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Epidural Hematoma

Last Updated: October 1, 2018

Figure 1: Harvey Cushing illustrated an epidural hematoma with an associated skull fracture (circa 1906).

An epidural hematoma (EDH) is one of the most widely known and definitively treatable of all neurologic conditions. In almost all cases, an EDH is caused by blunt trauma leading to a skull fracture. This etiology owes its prevalence to two coinciding phenomena of human evolution. First, the pterion, where the frontal, temporal, sphenoid, and parietal bones meet, is the weakest area of the entire skull and the most likely region to fracture with a traumatic insult.

Second, the middle meningeal artery courses into the skull via the foramen spinosum and proceeds superiorly to the area of the pterion. Thus, the artery and its branches are at risk for direct insult whenever the pterion is fractured.

Figure 2: A large epidural hematoma is formed after a blunt injury to the skull. In most instances, a skull fracture will lacerate the middle meningeal artery and generate a dissecting hematoma. The expanding hematoma will force the dura away from the skull and begin to impart mass effect on the brain and temporal lobe. Uncal transtentorial herniation leads to life-threatening brainstem compression and ischemia.


Classically, an EDH occurs after a traumatic blunt blow to the lateral portion of the head provokes a short period of unconsciousness. Upon regaining consciousness, the patient often continues with the previous activity with no regard for the gravity of the situation. The return to previous activity, called the lucid interval, is of variable duration and has been shown to occur in roughly one-third of all patients with EDH.

The expanding hematoma results in declining mental status; the progressive uncal herniation leads to a blown pupil and contralateral hemiparesis. Ultimately, brainstem dysfunction occurs.

Therefore, a failure to diagnose an EDH that is easily treatable can lead to very unfortunate results. The physician must have a high index of suspicion when evaluating any patient who has sustained blunt trauma to the area of the pterion. All health care providers should ensure timely treatment of this life-threatening condition. An accurate history from both the patient and any observers is critical for proper assessment.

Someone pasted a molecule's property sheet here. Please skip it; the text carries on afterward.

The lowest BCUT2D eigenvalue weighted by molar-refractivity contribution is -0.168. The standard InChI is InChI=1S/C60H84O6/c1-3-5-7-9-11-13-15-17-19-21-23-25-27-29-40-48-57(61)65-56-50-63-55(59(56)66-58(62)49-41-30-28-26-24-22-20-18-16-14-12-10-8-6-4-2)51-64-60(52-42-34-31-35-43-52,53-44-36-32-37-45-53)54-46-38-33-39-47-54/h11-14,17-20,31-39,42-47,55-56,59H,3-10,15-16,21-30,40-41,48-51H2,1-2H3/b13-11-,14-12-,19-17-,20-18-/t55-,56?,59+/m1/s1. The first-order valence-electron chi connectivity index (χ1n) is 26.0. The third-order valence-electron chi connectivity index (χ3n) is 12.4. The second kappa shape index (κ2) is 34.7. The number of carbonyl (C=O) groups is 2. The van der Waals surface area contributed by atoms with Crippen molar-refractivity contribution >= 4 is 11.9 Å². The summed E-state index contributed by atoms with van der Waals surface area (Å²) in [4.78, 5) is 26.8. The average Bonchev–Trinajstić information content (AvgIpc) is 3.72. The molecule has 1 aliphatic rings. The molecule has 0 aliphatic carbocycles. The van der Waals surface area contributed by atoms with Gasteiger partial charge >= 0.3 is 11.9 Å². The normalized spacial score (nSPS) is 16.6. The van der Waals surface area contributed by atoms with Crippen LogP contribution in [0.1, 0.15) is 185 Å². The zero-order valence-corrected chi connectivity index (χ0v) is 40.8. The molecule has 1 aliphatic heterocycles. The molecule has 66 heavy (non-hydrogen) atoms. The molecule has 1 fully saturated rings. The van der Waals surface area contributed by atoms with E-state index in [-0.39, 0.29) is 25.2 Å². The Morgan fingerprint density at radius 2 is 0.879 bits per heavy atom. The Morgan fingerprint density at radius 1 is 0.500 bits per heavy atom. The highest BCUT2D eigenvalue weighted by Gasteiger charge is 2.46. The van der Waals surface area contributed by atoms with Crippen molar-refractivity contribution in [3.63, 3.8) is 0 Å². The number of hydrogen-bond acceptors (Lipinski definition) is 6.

Epidural hematomas typically occur in a patient involved in a head strike (as a result of a blunt injury or even motor vehicle accident) who may or may not have lost consciousness. A computed tomography (CT) scan is required as part of the diagnostic workup. The scan should be ordered without contrast so that any blood in the epidural space can be easily visualized with no loss of pathologic signals caused by contrast-induced noise. In a patient with an EDH, the blood appears bright white on the scan and in the shape of a convex lens. Cranial sutures limit the extent of hematoma because of the attachment of the dura at these locations.

Mass effect may be seen, causing midline shift and ventricular collapse. EDHs are associated with visible skull fractures in 80–90% of patients. Indeed, a CT scan soon after the injury may only depict a skull fracture over the middle meningeal artery, with limited or no blood within the epidural space. In such an instance, an EDH must be completely ruled out with close observation. Depending on the extent of fracture and mechanism of injury, serial CT scans are obtained to exclude an evolving hematoma not visible on the initial imaging.

The classic EDH at the pterion accumulates hematoma within the temporal fossa and is readily visible on imaging.  In contrast, a venous EDH caused by a superior sagittal sinus injury expanding at the vertex may be difficult to visualize on an axial CT. A skull fracture at the vertex justifies acquiring coronal images because none of the common indicators, mass effect or ventricular disfigurement, will be readily visualized on an axial CT. If a posterior fossa EDH is suspected, thin-cut CT of the region is mandatory.

Figure 3: An epidural hematoma can occur in multiple locations. Upper row: Note the rapid expansion of a classic right temporal epidural hematoma within a two-hour interval. Lower row: Classic right frontal EDH (right image), right posterior fossa venous EDH (middle image), and a vertex venous EDH (right image). Acute bleeding is an ominous sign and is less hyperdense (swirl sign).

EDHs have been shown to occur concurrently with other traumatic lesions in 25–40% of patients. Associated lesions include brain contusions, coexisting subdural hematomas, and contralateral EDHs.

Indications for Surgery

Indications for surgical or medical management of an EDH are as follows:

  • Surgical management
    • EDH >30 cm3 regardless of the patient’s Glasgow coma score (GCS)